Since she's been on the ketogenic diet, we've seen huge improvements in Jade's seizures. She still has her ups and downs, but it has been a definite success, overall.
Now that she's stabilized, we can start thinking about those things that she really couldn't do when her seizures were at their worst. And after typing that last sentence, I've just realised that I never said on this blog just how bad things got.
Jade's seizures got so bad that, some days, she would have seizures more than once-per-minute. She would have clusters that lasted for what seemed like eternities. She was non-functional, barely verbal, hyper-emotional, couldn't walk without stumbling, and spent most of her time cuddling with us. Day and night, she was always with either Fawn or me. Jade required so much attention, it was nearly impossible for us to look after ourselves.
Now, she is talking more and is trying new words, is more emotionally stable, can play on her own, and laughs and dances and sings. She still spends almost all of her time at home and I can't help but think that she misses the child-interaction she had when she was still in daycare.
Fortunately, we still have occasional visits with friends who have kids around her age. I can't describe how amazing it feels to see my child play with other kids.
Now that she's on the ketogenic diet, however, playtime with other kids comes with a certain... danger.
Kids love snacks and kids are taught to share. One kid sharing a snack with Jade can undo everything that's helping suppress her seizures. They say that a single Cheerio can throw her out of ketosis. It's the carbohydrates and, let's face it, there aren't many kid's snacks out there that are low in carbohydrates.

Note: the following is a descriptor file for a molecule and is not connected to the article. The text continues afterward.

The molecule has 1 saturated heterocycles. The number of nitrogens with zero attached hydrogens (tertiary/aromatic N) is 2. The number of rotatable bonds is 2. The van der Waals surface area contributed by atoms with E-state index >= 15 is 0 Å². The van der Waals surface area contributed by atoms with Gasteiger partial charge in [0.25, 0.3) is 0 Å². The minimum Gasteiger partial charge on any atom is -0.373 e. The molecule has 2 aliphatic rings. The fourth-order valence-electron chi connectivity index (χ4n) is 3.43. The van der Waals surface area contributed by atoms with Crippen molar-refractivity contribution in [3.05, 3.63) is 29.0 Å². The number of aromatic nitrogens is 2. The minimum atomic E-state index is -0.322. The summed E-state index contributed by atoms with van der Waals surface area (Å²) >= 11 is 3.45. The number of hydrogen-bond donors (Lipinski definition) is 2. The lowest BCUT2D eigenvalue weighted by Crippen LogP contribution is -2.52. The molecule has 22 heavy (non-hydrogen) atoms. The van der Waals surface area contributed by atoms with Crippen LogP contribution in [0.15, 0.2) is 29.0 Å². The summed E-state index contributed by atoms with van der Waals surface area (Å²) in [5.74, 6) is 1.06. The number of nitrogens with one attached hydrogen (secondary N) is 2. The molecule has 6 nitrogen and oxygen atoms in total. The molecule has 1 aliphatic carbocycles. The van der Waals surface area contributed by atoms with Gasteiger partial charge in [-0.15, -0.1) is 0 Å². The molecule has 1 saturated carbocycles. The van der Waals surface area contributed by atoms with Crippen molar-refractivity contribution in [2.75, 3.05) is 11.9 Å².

This afternoon, Jade's friend C- was over. They play well together, spending a lot of their time in the play kitchen preparing dishes made of plastic fruits and vegetables.
Later in the afternoon, it was time for C-'s snack. We kept them apart for most of the snack, but eventually they found each other. C- was sitting on a toy and Jade was standing in front of her. C- was eating crackers and a fruit bar.
I watched them closely, ready to leap off the couch if Jade made a move for the food or if C- tried to share. Neither of them did any such thing. Just to be on the safe side, I said to C-, "Please don't share any of that food with Jade, OK? She's on a special diet and needs to eat her own special food."
"Why?" asked C-.
"Because Jade has seizures and the diet helps to stop her seizures. If she eats that food, she might have seizures."
Accepting this explanation, she told me, "I have another friend who's on a diet but I'm not on a diet. I can eat whatever I want."
I nodded. Jade just stared at her.
""I can eat these crackers," C- continued, "I like crackers."
She held a cracker up in front of Jade's face. Jade looked but didn't budge.
"Yeah," I piped in, "Jade used to eat crackers too, but now she has her own special food."
Not too long ago, Jade was a cracker fiend. She used to cry if she didn't get crackers. If she could have eaten nothing but crackers and Cheerios all day, her life would have been complete. While I watch Jade, I can't help but think that the temptation to reach out and grab one of the crackers that C- is dangling in front of her must be huge. Still, Jade didn't make a move.
"I have another friend who's on a diet, but I don't know anyone else who's on a diet. They can eat crackers, too, but my other friend can't eat goldfish."
"She can't?" I enquired.
"She can't eat dairy." continued C-. She held up another cracker, inches away from Jade, before popping it into her mouth. Jade looked at me and, for a long while, I couldn't figure out the expression on her face. I was expecting her to be looking at me with an "I want that" look or even an "I'm going to try sneak one of those" look, but instead her face showed nothing but disinterest.
She made no move to eat the crackers and it made me wonder: does she truly understand why she can't eat the crackers or the fruit bar and put it out of her mind that eating them is not even an option? Does she have that much self-control that she won't take one even if she wants one?
Whatever the answer, I was proud of my little girl for exercising self-control in the face of temptation.
She notices a toy that she wants to play with and goes to retrieve it. She hardly seems bothered by any of it.